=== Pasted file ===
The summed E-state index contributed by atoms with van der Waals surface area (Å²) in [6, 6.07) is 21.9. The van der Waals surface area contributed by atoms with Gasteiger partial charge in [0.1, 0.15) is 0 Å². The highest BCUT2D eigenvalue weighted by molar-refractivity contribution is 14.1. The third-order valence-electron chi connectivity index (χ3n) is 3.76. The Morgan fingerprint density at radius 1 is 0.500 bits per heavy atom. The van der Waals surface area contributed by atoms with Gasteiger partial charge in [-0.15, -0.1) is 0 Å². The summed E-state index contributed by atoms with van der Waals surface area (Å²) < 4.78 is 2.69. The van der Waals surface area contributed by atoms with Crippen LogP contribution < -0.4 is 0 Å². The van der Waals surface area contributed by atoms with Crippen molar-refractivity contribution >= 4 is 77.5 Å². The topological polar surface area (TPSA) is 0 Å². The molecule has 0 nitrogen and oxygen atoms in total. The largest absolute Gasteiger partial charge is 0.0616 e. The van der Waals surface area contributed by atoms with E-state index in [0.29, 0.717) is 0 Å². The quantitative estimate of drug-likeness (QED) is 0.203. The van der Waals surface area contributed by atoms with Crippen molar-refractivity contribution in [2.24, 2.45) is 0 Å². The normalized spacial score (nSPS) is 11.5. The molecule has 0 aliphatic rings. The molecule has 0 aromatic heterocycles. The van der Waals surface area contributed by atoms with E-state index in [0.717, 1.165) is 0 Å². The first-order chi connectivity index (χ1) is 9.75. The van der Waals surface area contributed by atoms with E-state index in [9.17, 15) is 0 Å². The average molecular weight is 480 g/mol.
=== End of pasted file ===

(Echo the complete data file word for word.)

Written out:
The summed E-state index contributed by atoms with van der Waals surface area (Å²) in [6, 6.07) is 21.9. The van der Waals surface area contributed by atoms with Gasteiger partial charge in [0.1, 0.15) is 0 Å². The highest BCUT2D eigenvalue weighted by molar-refractivity contribution is 14.1. The third-order valence-electron chi connectivity index (χ3n) is 3.76. The Morgan fingerprint density at radius 1 is 0.500 bits per heavy atom. The van der Waals surface area contributed by atoms with Gasteiger partial charge in [-0.15, -0.1) is 0 Å². The summed E-state index contributed by atoms with van der Waals surface area (Å²) < 4.78 is 2.69. The van der Waals surface area contributed by atoms with Crippen LogP contribution < -0.4 is 0 Å². The van der Waals surface area contributed by atoms with Crippen molar-refractivity contribution >= 4 is 77.5 Å². The topological polar surface area (TPSA) is 0 Å². The molecule has 0 nitrogen and oxygen atoms in total. The largest absolute Gasteiger partial charge is 0.0616 e. The van der Waals surface area contributed by atoms with E-state index in [0.29, 0.717) is 0 Å². The quantitative estimate of drug-likeness (QED) is 0.203. The van der Waals surface area contributed by atoms with Crippen molar-refractivity contribution in [2.24, 2.45) is 0 Å². The normalized spacial score (nSPS) is 11.5. The molecule has 0 aliphatic rings. The molecule has 0 aromatic heterocycles. The van der Waals surface area contributed by atoms with E-state index in [0.717, 1.165) is 0 Å². The first-order chi connectivity index (χ1) is 9.75. The van der Waals surface area contributed by atoms with E-state index in [9.17, 15) is 0 Å². The average molecular weight is 480 g/mol.